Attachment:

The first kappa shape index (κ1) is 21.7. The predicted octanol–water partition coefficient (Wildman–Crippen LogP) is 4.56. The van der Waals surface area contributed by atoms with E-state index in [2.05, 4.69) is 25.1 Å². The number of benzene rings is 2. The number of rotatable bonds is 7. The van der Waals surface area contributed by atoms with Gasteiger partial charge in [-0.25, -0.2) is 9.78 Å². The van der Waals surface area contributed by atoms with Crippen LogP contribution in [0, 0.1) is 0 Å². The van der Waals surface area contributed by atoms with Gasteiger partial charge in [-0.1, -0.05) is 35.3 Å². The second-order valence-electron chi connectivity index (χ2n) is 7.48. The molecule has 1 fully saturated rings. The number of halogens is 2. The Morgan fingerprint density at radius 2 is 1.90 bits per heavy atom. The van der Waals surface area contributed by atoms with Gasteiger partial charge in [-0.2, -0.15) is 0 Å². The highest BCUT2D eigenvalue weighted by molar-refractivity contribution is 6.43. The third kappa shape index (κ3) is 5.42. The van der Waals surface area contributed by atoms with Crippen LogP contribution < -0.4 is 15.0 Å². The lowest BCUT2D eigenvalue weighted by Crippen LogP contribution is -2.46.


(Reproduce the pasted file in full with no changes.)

The first kappa shape index (κ1) is 21.7. The predicted octanol–water partition coefficient (Wildman–Crippen LogP) is 4.56. The van der Waals surface area contributed by atoms with E-state index in [2.05, 4.69) is 25.1 Å². The number of benzene rings is 2. The number of rotatable bonds is 7. The van der Waals surface area contributed by atoms with Gasteiger partial charge in [-0.25, -0.2) is 9.78 Å². The van der Waals surface area contributed by atoms with Crippen LogP contribution in [0, 0.1) is 0 Å². The van der Waals surface area contributed by atoms with Gasteiger partial charge in [-0.1, -0.05) is 35.3 Å². The second-order valence-electron chi connectivity index (χ2n) is 7.48. The molecule has 1 fully saturated rings. The number of halogens is 2. The Morgan fingerprint density at radius 2 is 1.90 bits per heavy atom. The van der Waals surface area contributed by atoms with Gasteiger partial charge in [-0.2, -0.15) is 0 Å². The highest BCUT2D eigenvalue weighted by molar-refractivity contribution is 6.43. The third kappa shape index (κ3) is 5.42. The van der Waals surface area contributed by atoms with Crippen LogP contribution < -0.4 is 15.0 Å². The lowest BCUT2D eigenvalue weighted by Crippen LogP contribution is -2.46.